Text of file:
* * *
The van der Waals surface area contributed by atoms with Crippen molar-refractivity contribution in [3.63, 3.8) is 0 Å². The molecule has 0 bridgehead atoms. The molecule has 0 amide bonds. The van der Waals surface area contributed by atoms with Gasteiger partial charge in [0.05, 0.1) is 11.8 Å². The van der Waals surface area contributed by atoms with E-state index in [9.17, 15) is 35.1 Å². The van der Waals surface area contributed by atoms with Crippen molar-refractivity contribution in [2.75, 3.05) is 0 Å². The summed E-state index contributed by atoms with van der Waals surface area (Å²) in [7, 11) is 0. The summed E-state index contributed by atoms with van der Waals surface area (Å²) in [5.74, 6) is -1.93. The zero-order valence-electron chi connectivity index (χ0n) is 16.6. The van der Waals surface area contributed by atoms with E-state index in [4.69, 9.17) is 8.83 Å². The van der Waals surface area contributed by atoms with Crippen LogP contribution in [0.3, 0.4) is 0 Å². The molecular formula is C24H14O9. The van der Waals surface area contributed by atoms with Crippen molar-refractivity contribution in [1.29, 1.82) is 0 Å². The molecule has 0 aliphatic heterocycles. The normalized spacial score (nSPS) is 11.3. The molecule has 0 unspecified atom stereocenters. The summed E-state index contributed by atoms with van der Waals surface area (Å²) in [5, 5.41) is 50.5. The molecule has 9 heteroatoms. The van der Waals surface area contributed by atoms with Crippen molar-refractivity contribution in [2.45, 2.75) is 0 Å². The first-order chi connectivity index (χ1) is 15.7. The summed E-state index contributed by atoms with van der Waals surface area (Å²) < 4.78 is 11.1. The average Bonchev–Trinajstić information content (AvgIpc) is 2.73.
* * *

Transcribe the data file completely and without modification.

The van der Waals surface area contributed by atoms with Crippen molar-refractivity contribution in [3.63, 3.8) is 0 Å². The molecule has 0 bridgehead atoms. The molecule has 0 amide bonds. The van der Waals surface area contributed by atoms with Gasteiger partial charge in [0.05, 0.1) is 11.8 Å². The van der Waals surface area contributed by atoms with E-state index in [9.17, 15) is 35.1 Å². The van der Waals surface area contributed by atoms with Crippen molar-refractivity contribution in [2.75, 3.05) is 0 Å². The summed E-state index contributed by atoms with van der Waals surface area (Å²) in [7, 11) is 0. The summed E-state index contributed by atoms with van der Waals surface area (Å²) in [5.74, 6) is -1.93. The zero-order valence-electron chi connectivity index (χ0n) is 16.6. The van der Waals surface area contributed by atoms with E-state index in [4.69, 9.17) is 8.83 Å². The van der Waals surface area contributed by atoms with Crippen LogP contribution in [0.3, 0.4) is 0 Å². The molecular formula is C24H14O9. The van der Waals surface area contributed by atoms with Crippen molar-refractivity contribution in [1.29, 1.82) is 0 Å². The molecule has 0 aliphatic heterocycles. The normalized spacial score (nSPS) is 11.3. The molecule has 0 unspecified atom stereocenters. The summed E-state index contributed by atoms with van der Waals surface area (Å²) in [5, 5.41) is 50.5. The molecule has 9 heteroatoms. The van der Waals surface area contributed by atoms with Crippen molar-refractivity contribution in [2.45, 2.75) is 0 Å². The first-order chi connectivity index (χ1) is 15.7. The summed E-state index contributed by atoms with van der Waals surface area (Å²) < 4.78 is 11.1. The average Bonchev–Trinajstić information content (AvgIpc) is 2.73.